Zucchini Spaghetti (Zoodles) with Marinara Sauce
August 1, 2014
Every time I use the spiralizer I feel like a hero.
Same happens when I use the flashlight function on my smartphone, when I do handstand push-ups against the wall, or when I run into the subway as the doors are about to close.
But the spiralizer...the spiralizer is like the Superman’s cape in kitchen gadget form.
The first time I’ve tried it, I was blown away by how easy it is to use. I became hypnotized by the curly noodles spirals of veggies that came out.
I ransacked the fridge and spiralized just about everything that was large enough to fit onto the mechanism - big carrots, zucchini, cucumbers, sweet potatoes, rutabaga, parsnips, and of course my fingers (friendly reminder: it’s important to use a spiralizer safely...these things are SHARP!)
Creating noodles with raw vegetables has to be one of the coolest thing ever and yet, I haven’t posted a single recipe that calls for the use of a spiralizer on TIY.
Frankly because I thought that the spiralizer was a fairly uncommon kitchen gadget. Like the jalapeno corer, the corn kerneler or the bear paw meat handler forks (seriously, who owns those things?)
That was until I went to a kitchenware store in Amsterdam (as usual, I was looking for photography props) to found that they sold not one, not two, but three different types of spiralizer.
Apparently it’s a much more popular kitchen gadget than I originally thought.
I bought one for my sis — just like the one I have at home. It’s pretty cheap (about $15) and can be easily stored in a kitchen drawer (you can find it on Amazon).
Of course there are fancier ones, such as the Tri-Blade Plastic Spiral Vegetable Slicer.
A regular mandoline can get the job done too, and so does a julienne peeler.
If you really want to, you could chop everything by hand the old fashioned way. Grab a sharp knife and some veggies and start cutting them lengthwise into tiny noodle-sized strips using a grid-like method. I must warn you though, this may take a really long time and will result in consistent widths.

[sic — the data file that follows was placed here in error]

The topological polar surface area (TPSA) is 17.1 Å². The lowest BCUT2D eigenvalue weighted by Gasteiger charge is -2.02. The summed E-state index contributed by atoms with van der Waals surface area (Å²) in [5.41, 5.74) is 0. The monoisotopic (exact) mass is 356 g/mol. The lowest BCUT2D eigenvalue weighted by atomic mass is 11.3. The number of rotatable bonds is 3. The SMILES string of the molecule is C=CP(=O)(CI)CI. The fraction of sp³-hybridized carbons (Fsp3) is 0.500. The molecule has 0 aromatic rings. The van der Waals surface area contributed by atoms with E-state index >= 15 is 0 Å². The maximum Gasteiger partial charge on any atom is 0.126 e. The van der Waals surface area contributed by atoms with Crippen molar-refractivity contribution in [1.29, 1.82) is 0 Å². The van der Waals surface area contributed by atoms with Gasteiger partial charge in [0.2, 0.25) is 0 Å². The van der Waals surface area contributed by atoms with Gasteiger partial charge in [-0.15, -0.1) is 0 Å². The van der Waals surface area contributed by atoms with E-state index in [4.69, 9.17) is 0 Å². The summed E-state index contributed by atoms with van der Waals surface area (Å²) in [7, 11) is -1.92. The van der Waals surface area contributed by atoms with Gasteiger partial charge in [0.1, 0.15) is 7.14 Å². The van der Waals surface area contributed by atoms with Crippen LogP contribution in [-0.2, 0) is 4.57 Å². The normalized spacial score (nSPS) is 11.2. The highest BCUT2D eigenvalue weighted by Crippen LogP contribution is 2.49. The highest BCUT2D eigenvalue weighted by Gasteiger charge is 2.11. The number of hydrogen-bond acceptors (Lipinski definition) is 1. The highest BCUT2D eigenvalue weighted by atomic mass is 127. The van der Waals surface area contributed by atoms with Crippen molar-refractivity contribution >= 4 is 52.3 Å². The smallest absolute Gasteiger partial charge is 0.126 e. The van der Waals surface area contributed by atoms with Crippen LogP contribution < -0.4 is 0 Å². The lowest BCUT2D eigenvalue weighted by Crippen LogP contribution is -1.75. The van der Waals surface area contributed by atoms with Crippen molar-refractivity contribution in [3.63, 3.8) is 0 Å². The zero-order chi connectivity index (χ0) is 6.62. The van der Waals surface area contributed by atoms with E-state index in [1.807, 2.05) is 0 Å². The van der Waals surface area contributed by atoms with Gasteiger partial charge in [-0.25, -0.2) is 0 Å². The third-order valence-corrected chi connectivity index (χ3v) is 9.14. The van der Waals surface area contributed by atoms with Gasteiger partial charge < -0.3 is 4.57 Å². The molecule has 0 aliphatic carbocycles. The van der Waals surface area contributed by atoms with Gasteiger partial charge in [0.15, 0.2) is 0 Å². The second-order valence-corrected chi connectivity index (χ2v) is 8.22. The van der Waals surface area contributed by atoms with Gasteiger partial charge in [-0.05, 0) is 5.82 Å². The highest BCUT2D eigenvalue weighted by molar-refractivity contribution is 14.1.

But if you’re serious about spiralizing veggies, do invest $15 into a spiralizer. Money. Well. Spent.
Various blades allow you to cut long, thin, spaghetti-like noodles or windy thin strips. It can be used to make some really pretty salad fixings too.
Zucchini spaghetti (aka zoodles) are one of the more popular veggie pasta recipes, because it produces such good results. I make it all the time.
Just to be clear, when I talk about zucchini pasta, I mean raw zucchini that has been sliced to look and act like spaghetti. I’m not mimicking a bowl of wheat pasta but I rather create a fresh, creative, and fun vegetable dish that is not just another salad.
It’s also a great way to enjoy your fave pasta sauces in a new way.
The first time you try zucchini pasta, I strongly suggest you serve it with a good-tasting sauce.
Keep the vegan alfredo, raw beet marinara or avocado-cucumber sauces for the days when you’ll be a hardcore spiralizer.
A toothsome marinara sauce is a good place to start.
In my opinion, homemade marinara is almost as fast and tastes immeasurably better than even the best supermarket sauce — and it's made with basic pantry ingredients.
It goes really great with zucchini spaghetti. Even the little ones (i.e., my nieces) enjoy this dish quite a bit.
Print this recipe!
Note. To make the marinara use a skillet instead of the usual saucepan: the water evaporates quickly, so the tomatoes are just cooked through as the sauce becomes thick.
1 (28 oz / 800 gr) can whole peeled tomatoes (I used Muir Glen)
4 tablespoons extra-virgin olive oil
2 garlic cloves,
1 small dried whole chile, or pinch crushed red pepper flakes (optional)
1 teaspoon fine grain sea salt
1 large fresh basil sprig
Fresh ground pepper to taste
Using a spiralizer or peeler create zucchini spaghetti (always read the directions for your spiral slicer as they vary by brand.) If you don't have a spiralizer use a regular vegetable peeler to vertically peel long, thin strips of the zucchini. This will form more of a wider "noodle" from the zucchini, like fettuccini.
Transfer zucchini spaghetti to a large bowl and set aside.
Pour tomatoes (including the juice) into a large bowl and crush with your hands.
Heat olive oil in a large skillet over medium heat. When it is hot, add garlic. As soon as garlic is sizzling (do not let it brown), add the tomatoes with the juice, whole chile or red pepper flakes (if using) and salt. Stir.
Place basil sprig, including stem, on the surface (like a flower). Let it wilt, then submerge in sauce.
Simmer sauce until thickened, about 15 to 20 minutes. Discard basil and chile (if using). Taste and adjust seasoning.
Add zucchini spaghetti to to skillet and toss. Cook for a few minutes, until all is heated through.
One serving yields 229 calories, 15 grams of fat, 21 grams of carbs and 7 grams of protein.